Singapore’s newest clubs not for your grandfather

Two emerging clubs want to focus on co-working and fostering thought-provoking ideas.

It is often said that great minds think alike, but for the founder of Club 1880, Singapore’s newest elite club, it is in their differences where the real magic happens. Marc Nicholson along with other partners established Club 1880 as a place where he hopes members will interact and engage in conversations that will impact society in a positive way. “Setting it apart is its unique formula of combining a social club and co-working space. It attempts to blur the line between work and life by seamlessly integrating the two concepts within its premises.”

For Nicholson, Club 1880 is more than just your typical members’ club or hobby group. His team focuses on curating a diverse community of members that are creative and passionate, and not necessarily in agreement in their worldview. “I have lived in Asia for 14 years and met many fascinating people purely by chance. Unfortunately, I have never found a conducive environment for them to gather, which was one of the reasons behind my creating 1880,” he said, adding that he had grown up in a household where his parents organised salons where one’s opinions and beliefs were challenged.

Hoping to recreate this experience in Singapore, the founder said Club 1880’s membership is by-invitation-only and those who hope to join will need to exhibit a handful of character traits such as curiosity, integrity, creativity, individuality and authenticity. After passing the selection process, members receive access to a selection of exclusive privileges in a curated list of hotels, restaurants, spas, members’ clubs, luxury products and services worldwide.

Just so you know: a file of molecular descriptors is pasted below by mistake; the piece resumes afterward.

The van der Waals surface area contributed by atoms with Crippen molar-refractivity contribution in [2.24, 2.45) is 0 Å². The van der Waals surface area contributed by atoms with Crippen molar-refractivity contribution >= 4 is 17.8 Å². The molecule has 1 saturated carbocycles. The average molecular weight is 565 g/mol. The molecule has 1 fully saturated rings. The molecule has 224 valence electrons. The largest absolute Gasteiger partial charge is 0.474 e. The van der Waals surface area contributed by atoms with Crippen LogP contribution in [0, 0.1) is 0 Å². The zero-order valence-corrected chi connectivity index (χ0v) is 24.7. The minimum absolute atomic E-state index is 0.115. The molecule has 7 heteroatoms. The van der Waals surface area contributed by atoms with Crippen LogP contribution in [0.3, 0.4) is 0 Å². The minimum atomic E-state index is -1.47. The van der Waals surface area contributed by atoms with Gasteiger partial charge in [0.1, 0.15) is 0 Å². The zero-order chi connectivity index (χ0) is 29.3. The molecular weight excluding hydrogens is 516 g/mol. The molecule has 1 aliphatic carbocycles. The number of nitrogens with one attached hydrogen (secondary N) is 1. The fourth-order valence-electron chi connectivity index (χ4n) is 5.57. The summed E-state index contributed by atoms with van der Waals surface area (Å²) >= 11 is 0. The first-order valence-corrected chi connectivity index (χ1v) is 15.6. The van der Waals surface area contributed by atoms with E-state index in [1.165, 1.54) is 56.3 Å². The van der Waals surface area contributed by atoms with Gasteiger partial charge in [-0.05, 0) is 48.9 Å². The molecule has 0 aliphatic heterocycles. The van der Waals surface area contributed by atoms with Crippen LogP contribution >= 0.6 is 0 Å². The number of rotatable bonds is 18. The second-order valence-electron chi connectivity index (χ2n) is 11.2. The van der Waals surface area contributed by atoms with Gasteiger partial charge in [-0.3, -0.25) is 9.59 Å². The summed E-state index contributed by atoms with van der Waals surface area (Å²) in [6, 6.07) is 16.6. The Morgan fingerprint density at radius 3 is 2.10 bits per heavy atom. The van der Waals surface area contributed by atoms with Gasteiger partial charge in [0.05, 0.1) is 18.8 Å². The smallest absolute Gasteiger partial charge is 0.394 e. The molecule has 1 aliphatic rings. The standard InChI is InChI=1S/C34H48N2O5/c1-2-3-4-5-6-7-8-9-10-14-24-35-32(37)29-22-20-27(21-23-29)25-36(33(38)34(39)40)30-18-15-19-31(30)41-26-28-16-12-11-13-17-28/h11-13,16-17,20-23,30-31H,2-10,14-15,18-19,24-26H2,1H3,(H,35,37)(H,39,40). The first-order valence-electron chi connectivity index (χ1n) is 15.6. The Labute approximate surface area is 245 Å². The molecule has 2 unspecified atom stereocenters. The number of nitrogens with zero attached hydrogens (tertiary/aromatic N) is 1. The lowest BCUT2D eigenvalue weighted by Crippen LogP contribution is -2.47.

Members will also be able to pick their preferred activities from an events calendar packed with intellectual salons, DJ-led parties, wellness talks and cocktail workshops, amongst others. Nicholson recounted past events such as an auction of 1880’s most interesting personalities, a salon on North Korea featuring people who have visited the country sharing their experiences. “I am interested in providing access to great minds to invoke stimulating discourse and positive change.” said Nicholson.

Club for social change
Straits Clan has a different approach. Based on the clan associations in Singapore’s early history, the club aims to provide “sheltered environments” for friendship and positive change.

The club is a hospitality project managed by the Lo & Behold Group that could be a platform for progressives to gather and find inspiration. Co-founder and managing director Wee Teng Wen said, “There are many talented individuals with bright ideas operating in silos with little cross-industry pollination or dialogue.”

Club visitors will be able to access events, exclusive access to renowned festivals and conferences about food, art, fashion, music, commerce, tech, and social change. Moreover, Straits Clan has a monthly roster of “thought-provoking” content and events that will encourage members to participate in. The club will host talks, workshops, clinics, wine and whiskey tasting, live music performances, and other services that will cater to a diverse range of interests.

Facilities include three food and beverage spaces and entertainment and wellness areas.

Source: Singapore Business Review

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